Flynn told a business associate Russian sanctions would be 'ripped up'

Kristopher Drake
December 7, 2017

Michael Flynn, President Donald Trump's former national security adviser, promised to swiftly end U.S. sanctions against Russian Federation as one of the "first orders of business" for the incoming Trump administration, according to a whistleblower's account detailed in a new letter from Rep. Elijah Cummings (D-Md.), the top Democrat on the House Oversight and Government Reform Committee.

Democrats revealed the whistleblower's account in a letter sent by Rep. Elijah Cummings (D-MD) to House Oversight Chair Trey Gowdy (R-SC), which was released just as the New York Times published its own report on the claims.

Flynn attempted to "manipulate the course of worldwide nuclear policy for the financial gain of his business partners", and assured a business partner the USA would relax sanctions once he worked in Trump's White House, Cummings wrote to House Oversight Chairman Trey Gowdy, R-South Carolina.

The whistle-blower's account is detailed in a letter from Rep. According to a photo of the moment that the Democrats dug up, Flynn was standing only a few rows behind Trump and peering into his phone as the president spoke.

Now, new allegations are coming from a whistleblower who says he met Copson at a Washington, DC, event on Inauguration Day - and that Copson had some very interesting things to say about the project.

Minutes into Trump's inauguration speech, Flynn also texted the ex-partner, who wanted to work with Russian Federation to build nuclear reactors across the Middle East, that the plan, threatened by Obama's sanctions, was "good to go".

Cummings said the individual contacted his office and authorized him to make his account, but not his name, public.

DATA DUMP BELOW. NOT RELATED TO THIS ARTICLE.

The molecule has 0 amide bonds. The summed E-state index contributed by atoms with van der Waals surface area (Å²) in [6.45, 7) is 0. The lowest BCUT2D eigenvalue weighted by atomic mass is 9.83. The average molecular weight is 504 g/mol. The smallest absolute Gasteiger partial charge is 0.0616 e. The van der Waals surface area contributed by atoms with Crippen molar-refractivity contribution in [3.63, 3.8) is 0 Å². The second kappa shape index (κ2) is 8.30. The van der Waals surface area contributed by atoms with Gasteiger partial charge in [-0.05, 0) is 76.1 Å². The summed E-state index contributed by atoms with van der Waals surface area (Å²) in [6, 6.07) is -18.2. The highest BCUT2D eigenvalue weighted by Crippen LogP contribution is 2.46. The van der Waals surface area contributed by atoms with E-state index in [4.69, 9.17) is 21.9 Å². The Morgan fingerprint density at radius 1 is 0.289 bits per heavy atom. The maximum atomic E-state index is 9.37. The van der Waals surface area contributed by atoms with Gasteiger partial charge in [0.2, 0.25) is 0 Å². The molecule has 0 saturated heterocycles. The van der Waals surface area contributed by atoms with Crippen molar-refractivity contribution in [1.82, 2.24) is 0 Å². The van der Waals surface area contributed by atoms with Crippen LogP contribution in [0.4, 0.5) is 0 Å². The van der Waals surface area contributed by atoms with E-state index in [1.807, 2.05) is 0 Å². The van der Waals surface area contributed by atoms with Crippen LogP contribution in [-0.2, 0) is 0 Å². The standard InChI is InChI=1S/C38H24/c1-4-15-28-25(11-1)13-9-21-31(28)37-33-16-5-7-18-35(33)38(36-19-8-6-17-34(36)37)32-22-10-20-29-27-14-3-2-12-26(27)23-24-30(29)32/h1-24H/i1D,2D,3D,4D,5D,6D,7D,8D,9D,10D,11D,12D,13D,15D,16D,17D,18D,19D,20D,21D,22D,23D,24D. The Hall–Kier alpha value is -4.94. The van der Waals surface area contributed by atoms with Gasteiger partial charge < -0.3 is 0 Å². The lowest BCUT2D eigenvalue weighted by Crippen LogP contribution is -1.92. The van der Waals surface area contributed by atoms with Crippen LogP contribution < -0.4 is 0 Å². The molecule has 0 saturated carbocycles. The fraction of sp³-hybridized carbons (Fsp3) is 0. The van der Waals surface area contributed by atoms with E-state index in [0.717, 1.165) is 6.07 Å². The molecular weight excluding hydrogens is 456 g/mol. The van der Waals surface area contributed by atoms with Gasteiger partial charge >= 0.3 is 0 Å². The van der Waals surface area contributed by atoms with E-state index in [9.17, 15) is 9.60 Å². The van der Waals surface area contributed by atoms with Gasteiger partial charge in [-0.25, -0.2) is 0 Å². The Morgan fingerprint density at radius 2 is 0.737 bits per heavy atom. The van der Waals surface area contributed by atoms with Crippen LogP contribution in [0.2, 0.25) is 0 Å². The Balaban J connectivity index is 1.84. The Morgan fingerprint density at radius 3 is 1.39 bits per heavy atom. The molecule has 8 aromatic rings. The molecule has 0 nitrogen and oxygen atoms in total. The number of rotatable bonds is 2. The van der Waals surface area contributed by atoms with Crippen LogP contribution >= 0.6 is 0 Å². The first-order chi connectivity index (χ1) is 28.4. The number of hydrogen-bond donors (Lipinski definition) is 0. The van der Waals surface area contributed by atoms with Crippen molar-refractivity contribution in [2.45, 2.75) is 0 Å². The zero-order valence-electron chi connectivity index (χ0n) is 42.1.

Flynn, while involved in the Trump transition, worked with companies including ACU Strategic Partners to make a deal with Russian Federation to build nuclear reactors in the Middle East.

"Mike has been putting everything in place for us", Mr Copson allegedly told the whistleblower, Mr Cummings wrote. Cummings and committee Democrats have complained that Gowdy has stiff-armed the Flynn investigation since he took over the committee in June by consistently refusing to issue subpoenas to the White House and various administration officials, Flynn's consulting firm and his business colleagues related to the matter. He and Cummings jointly exposed details that Flynn had lied on his security clearance forms earlier this year, though Chaffetz later backed off the inquiry despite the Democratic demands. He was ousted as national security advisor after only 24 days on the job.

Flynn's attorney did not immediately respond to a request for comment. Cummings said he believes Republican leaders of the Oversight Committee should approve a subpoena so they can "pursue these allegations against General Flynn in a responsible way".

On December 1, U.S. District Court Judge Rudolph Contreras announced that Flynn had reached a plea deal with special counsel Robert Mueller to cooperate in the investigation into Russian interference in the 2016 election.

Cummings told Gowdy in his letter that he found the witness "authentic, credible and reliable".

Cummings did not identify the witness, whom he described as a whistleblower.

Other reports by Ligue1talk

Discuss This Article

FOLLOW OUR NEWSPAPER